Marketing is Math and The Leaky Funnel

October 24, 2007 at 5:57 pm Leave a comment

There’s an interesting misconception out there about marketing folks. I think it’s partly fueled by professional marketers calling themselves marketeers. Evokes kind of a swashbuckling, seat of the pants partier type, doesn’t it? Certain marketing types like to propagate this image. But to me it demonstrates a fundamental misunderstanding of the marketing function.

Sure, we all know how to make cool looking ads and buy truckloads of squishy globe balls with our logo on them. Some of us can even write a decent press release. This is all many engineers and salespeople see us do. So how can we blame them for thinking that’s all we do – it’s an image problem. In reality though, the core job of Marketing is to make sure we generate enough leads.  That’s where the math comes in.

It’s not hard math, really. You just start with the revenue goal and divide by the average selling price. This is the number of deals you need. Then you work backwards, from the narrow tip of the funnel (revenue), back to prospects, to leads all the way to suspects (aka likely targets). There can be more stages (e.g. qualified leads), but this is the classic sales funnel. The dropoff rate from suspects to leads to prospects to deals varies by market and is often the source of great debate between Sales and Marketing (“Your leads suck.” vs. “You guys can’t close.”), but you ultimately figure this out and come up with a total number at each stage of the funnel. This basic math should drive all of your activities.

I don’t think I’ve covered any new ground there. But I happened to pull a recent favorite of mine off the shelf the other day to show a friend. It’s called The Leaky Funnel. The basic concept is so obvious, it’s amazing the book needed to be written. But it did. You see, it’s obvious that we lose prospects and leads at each stage of the funnel. It “leaks.” But what most marketers do next is where they fail.   They start all over again.  They create new programs to get new suspects into the funnel and completely ignore the people that leaked out.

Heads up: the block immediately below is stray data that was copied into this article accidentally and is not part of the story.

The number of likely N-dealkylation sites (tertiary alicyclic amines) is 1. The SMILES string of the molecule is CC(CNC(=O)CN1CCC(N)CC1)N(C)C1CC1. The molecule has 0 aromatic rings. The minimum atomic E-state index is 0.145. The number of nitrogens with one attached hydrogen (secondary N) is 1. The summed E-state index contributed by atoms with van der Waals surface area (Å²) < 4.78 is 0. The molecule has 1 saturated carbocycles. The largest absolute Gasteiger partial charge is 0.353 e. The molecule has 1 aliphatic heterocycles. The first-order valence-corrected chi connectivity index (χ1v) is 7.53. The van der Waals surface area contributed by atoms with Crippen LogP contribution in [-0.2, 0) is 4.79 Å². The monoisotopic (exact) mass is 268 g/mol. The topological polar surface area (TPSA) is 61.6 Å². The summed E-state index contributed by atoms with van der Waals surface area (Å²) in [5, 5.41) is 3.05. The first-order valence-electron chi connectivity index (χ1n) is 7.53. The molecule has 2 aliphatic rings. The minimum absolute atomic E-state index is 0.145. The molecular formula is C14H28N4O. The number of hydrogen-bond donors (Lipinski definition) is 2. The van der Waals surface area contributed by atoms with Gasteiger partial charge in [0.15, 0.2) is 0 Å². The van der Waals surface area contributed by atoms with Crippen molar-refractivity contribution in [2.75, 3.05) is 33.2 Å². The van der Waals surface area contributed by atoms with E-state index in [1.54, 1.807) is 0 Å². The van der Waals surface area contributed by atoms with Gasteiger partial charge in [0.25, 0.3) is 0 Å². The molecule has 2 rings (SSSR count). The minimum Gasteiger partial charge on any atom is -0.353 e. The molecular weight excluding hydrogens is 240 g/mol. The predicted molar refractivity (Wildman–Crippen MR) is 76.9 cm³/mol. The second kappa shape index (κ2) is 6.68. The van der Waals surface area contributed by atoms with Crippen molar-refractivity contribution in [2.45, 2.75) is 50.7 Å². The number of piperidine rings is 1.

You see, getting new suspects into the funnel is the most expensive thing you can do. And they may not even be good leads. But people who made it into the funnel before and progressed a bit are generally less expensive and more qualified. So why would you ignore them?  Do the math!

The idea is to figure out why they leaked out and how to market to them. Some people call this lead recycling. For example, if someone fell out because they lost their budget, then they should be actively marketed to for the next budget cycle. Leaving it up to the sales rep to do this is not enough. Or maybe they went away because you were missing some key feature. These people need to be informed when your next product release with that new feature comes out. Maybe there were just researching and not ready to buy; make sure to have a nurturing program for them to keep them abreast. I could go on, but you get the idea.

Think about your funnel. Are you effectively “re-marketing” to people who leaked out? If you are not, then you are wasting money need to sharpen up your marketing programs. Let the numbers be your guide.

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